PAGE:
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Intel CEO predicts computer chip shortage will drag on

That could affect consumers shopping for cars and computers

Computer chip shortage and high prices concept
Photo (c) tommy - Getty Images
A shortage of computer chips, which began early in the COVID-19 pandemic and limited production of everything from cars to computers, won’t be ending anytime soon.

That’s the warning from Intel CEO Pat Gelsinger, who predicts the shortage will last until at least 2023. He also warned investors that Intel expects sales to fall 2% in the third quarter because of the shortage.

“We’re in the worst of it now; every quarter next year, we’ll get incrementally better, but they’re not going to have supply-demand balance until 2023,” Gelsinger told CNBC

Trade-ins have more value

Consumers have been negatively impacted by the shortage when they’ve shopped for a car. There are fewer new cars available, and that, in turn, has caused prices of used cars to rise. But Taylor, of Hugheston, W.Va., recently found that the chip shortage worked to his advantage when he used Carvana for a trade-in and learned he could trade up.

“Due to the current chip shortage, the sub-compact vehicle I had was worth some value,” Taylor wrote in a ConsumerAffairs review. “I decided to trade in for an SUV. Once I found the car I wanted, shopping on the app was very easy. In total, it took me around 40 minutes to complete what was needed.”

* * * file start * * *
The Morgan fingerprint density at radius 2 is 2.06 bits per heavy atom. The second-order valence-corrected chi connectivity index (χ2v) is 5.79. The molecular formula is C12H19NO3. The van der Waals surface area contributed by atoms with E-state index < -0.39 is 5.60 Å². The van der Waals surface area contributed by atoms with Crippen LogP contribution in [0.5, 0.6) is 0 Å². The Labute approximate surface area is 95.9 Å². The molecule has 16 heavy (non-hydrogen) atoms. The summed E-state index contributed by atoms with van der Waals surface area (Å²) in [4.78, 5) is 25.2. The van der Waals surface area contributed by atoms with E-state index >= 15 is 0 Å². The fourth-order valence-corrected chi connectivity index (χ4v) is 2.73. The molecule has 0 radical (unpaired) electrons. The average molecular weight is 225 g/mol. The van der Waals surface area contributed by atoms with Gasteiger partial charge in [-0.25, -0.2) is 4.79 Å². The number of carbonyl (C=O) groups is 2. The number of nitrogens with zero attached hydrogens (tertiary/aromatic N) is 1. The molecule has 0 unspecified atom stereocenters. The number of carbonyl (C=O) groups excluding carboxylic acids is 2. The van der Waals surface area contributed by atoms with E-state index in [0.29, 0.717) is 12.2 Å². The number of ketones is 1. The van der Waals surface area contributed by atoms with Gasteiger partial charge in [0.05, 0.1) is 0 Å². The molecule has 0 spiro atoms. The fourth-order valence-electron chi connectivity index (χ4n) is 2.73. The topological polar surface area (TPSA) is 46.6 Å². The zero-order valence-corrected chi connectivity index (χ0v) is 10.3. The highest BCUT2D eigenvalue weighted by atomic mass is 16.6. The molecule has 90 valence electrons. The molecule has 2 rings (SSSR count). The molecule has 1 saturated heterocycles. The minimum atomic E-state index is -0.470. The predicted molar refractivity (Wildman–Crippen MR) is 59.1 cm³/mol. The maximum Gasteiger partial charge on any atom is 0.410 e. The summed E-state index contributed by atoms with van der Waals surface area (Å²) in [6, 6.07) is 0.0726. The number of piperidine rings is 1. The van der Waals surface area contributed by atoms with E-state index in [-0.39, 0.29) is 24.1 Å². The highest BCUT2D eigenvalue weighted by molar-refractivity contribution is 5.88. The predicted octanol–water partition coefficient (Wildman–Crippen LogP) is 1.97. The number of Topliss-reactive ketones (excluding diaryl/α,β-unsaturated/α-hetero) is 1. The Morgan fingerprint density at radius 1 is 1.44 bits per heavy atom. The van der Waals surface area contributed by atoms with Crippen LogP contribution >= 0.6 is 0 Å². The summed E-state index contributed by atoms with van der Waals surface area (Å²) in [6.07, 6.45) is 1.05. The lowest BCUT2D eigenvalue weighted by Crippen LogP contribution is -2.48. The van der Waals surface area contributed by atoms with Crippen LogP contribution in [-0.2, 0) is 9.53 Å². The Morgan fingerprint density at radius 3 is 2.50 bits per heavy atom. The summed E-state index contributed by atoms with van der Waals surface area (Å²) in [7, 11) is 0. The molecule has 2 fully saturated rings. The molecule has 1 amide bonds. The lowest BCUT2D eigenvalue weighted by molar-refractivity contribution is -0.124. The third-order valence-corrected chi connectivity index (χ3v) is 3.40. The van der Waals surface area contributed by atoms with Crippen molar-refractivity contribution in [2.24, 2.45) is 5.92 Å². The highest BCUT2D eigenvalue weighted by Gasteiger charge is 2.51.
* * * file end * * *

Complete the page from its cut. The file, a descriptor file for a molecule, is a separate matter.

Shortages of anything usually result in higher prices. Jason, of Hartford, Wisc., shopped for a new gaming system and found generally higher prices, but he also found an exception.

“Given the chip shortage, the prices were really high,” Jason wrote in his review of CyberPower PC. “I had a budget of $5k and I had anticipated spending to obtain the CPU, GPU, and RAM requirements that I had for the device I wanted. I found this device on Newegg's site and not only did it meet my spec requirements but it was on sale.”

Exceptions may be rare

But in the months ahead, industry experts think these exceptions will become rarer. They point out that PC sales have been strong for the last year as consumers around the world purchased new laptops and desktops to work from home. Gelsinger said he believed that there will be little decline in demand for these devices in the months ahead.

“We do think the PC business is now just structurally larger, a million units-a-day kind of business,” Gelsinger said.

Consumers shopping for a new car will also find smaller selections as dealers struggle to fill their showrooms. Toyota cut production by 40% in September. The only silver lining for consumers like Taylor, who have a late-model car to trade in, is that the value of that trade-in may continue to go up.

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